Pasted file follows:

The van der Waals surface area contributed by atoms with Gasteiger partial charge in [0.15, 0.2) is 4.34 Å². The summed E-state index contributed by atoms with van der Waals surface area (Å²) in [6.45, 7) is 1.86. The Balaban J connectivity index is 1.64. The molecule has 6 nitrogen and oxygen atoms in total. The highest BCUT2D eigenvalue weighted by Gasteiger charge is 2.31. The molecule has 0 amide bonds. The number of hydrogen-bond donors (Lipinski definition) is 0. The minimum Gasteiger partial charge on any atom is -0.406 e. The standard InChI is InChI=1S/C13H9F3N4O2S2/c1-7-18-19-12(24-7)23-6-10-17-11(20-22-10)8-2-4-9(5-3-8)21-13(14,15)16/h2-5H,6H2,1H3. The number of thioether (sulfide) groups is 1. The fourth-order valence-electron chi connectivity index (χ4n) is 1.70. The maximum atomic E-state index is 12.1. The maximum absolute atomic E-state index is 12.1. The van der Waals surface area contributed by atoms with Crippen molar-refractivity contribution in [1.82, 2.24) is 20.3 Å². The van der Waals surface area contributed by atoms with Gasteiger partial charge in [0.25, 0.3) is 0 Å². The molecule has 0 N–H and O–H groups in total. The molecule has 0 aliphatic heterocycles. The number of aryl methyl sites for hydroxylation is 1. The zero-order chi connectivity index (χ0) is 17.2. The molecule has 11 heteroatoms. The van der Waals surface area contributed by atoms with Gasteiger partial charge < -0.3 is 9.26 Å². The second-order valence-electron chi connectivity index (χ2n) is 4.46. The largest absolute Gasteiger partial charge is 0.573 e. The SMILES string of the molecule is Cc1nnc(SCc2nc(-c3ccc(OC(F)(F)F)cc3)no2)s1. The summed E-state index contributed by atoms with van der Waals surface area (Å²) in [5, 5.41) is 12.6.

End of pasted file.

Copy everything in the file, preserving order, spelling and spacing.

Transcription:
The van der Waals surface area contributed by atoms with Gasteiger partial charge in [0.15, 0.2) is 4.34 Å². The summed E-state index contributed by atoms with van der Waals surface area (Å²) in [6.45, 7) is 1.86. The Balaban J connectivity index is 1.64. The molecule has 6 nitrogen and oxygen atoms in total. The highest BCUT2D eigenvalue weighted by Gasteiger charge is 2.31. The molecule has 0 amide bonds. The number of hydrogen-bond donors (Lipinski definition) is 0. The minimum Gasteiger partial charge on any atom is -0.406 e. The standard InChI is InChI=1S/C13H9F3N4O2S2/c1-7-18-19-12(24-7)23-6-10-17-11(20-22-10)8-2-4-9(5-3-8)21-13(14,15)16/h2-5H,6H2,1H3. The number of thioether (sulfide) groups is 1. The fourth-order valence-electron chi connectivity index (χ4n) is 1.70. The maximum atomic E-state index is 12.1. The maximum absolute atomic E-state index is 12.1. The van der Waals surface area contributed by atoms with Crippen molar-refractivity contribution in [1.82, 2.24) is 20.3 Å². The van der Waals surface area contributed by atoms with Gasteiger partial charge in [0.25, 0.3) is 0 Å². The molecule has 0 N–H and O–H groups in total. The molecule has 0 aliphatic heterocycles. The number of aryl methyl sites for hydroxylation is 1. The zero-order chi connectivity index (χ0) is 17.2. The molecule has 11 heteroatoms. The van der Waals surface area contributed by atoms with Gasteiger partial charge < -0.3 is 9.26 Å². The second-order valence-electron chi connectivity index (χ2n) is 4.46. The largest absolute Gasteiger partial charge is 0.573 e. The SMILES string of the molecule is Cc1nnc(SCc2nc(-c3ccc(OC(F)(F)F)cc3)no2)s1. The summed E-state index contributed by atoms with van der Waals surface area (Å²) in [5, 5.41) is 12.6.